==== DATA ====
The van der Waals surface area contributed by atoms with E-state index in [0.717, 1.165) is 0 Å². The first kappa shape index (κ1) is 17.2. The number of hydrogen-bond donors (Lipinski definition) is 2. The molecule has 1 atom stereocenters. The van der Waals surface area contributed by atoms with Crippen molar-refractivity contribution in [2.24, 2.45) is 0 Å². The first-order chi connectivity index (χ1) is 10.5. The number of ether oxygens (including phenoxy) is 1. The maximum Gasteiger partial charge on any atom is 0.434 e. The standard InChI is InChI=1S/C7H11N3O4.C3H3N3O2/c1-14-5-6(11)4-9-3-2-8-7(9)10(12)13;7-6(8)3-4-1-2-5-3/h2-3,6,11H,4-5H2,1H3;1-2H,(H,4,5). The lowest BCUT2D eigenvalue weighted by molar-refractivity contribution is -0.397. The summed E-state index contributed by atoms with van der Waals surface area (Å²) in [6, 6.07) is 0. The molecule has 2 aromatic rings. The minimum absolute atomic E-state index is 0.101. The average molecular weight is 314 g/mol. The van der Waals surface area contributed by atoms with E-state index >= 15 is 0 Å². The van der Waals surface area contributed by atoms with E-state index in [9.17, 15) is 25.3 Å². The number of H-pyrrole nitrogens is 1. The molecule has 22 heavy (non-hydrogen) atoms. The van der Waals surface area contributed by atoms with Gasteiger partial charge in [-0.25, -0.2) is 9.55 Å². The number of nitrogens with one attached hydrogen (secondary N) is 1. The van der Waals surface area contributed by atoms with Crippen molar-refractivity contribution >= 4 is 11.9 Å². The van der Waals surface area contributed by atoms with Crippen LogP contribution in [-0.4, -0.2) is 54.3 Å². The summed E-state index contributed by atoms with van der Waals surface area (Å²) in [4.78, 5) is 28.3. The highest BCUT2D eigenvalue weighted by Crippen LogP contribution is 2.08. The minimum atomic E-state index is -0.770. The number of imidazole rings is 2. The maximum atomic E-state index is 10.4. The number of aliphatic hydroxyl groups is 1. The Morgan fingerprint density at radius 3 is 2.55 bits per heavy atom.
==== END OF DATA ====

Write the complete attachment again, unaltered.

The van der Waals surface area contributed by atoms with E-state index in [0.717, 1.165) is 0 Å². The first kappa shape index (κ1) is 17.2. The number of hydrogen-bond donors (Lipinski definition) is 2. The molecule has 1 atom stereocenters. The van der Waals surface area contributed by atoms with Crippen molar-refractivity contribution in [2.24, 2.45) is 0 Å². The first-order chi connectivity index (χ1) is 10.5. The number of ether oxygens (including phenoxy) is 1. The maximum Gasteiger partial charge on any atom is 0.434 e. The standard InChI is InChI=1S/C7H11N3O4.C3H3N3O2/c1-14-5-6(11)4-9-3-2-8-7(9)10(12)13;7-6(8)3-4-1-2-5-3/h2-3,6,11H,4-5H2,1H3;1-2H,(H,4,5). The lowest BCUT2D eigenvalue weighted by molar-refractivity contribution is -0.397. The summed E-state index contributed by atoms with van der Waals surface area (Å²) in [6, 6.07) is 0. The molecule has 2 aromatic rings. The minimum absolute atomic E-state index is 0.101. The average molecular weight is 314 g/mol. The van der Waals surface area contributed by atoms with E-state index >= 15 is 0 Å². The van der Waals surface area contributed by atoms with E-state index in [9.17, 15) is 25.3 Å². The number of H-pyrrole nitrogens is 1. The molecule has 22 heavy (non-hydrogen) atoms. The van der Waals surface area contributed by atoms with Gasteiger partial charge in [-0.25, -0.2) is 9.55 Å². The number of nitrogens with one attached hydrogen (secondary N) is 1. The van der Waals surface area contributed by atoms with Crippen molar-refractivity contribution >= 4 is 11.9 Å². The van der Waals surface area contributed by atoms with Crippen LogP contribution in [-0.4, -0.2) is 54.3 Å². The summed E-state index contributed by atoms with van der Waals surface area (Å²) in [4.78, 5) is 28.3. The highest BCUT2D eigenvalue weighted by Crippen LogP contribution is 2.08. The minimum atomic E-state index is -0.770. The number of imidazole rings is 2. The maximum atomic E-state index is 10.4. The number of aliphatic hydroxyl groups is 1. The Morgan fingerprint density at radius 3 is 2.55 bits per heavy atom.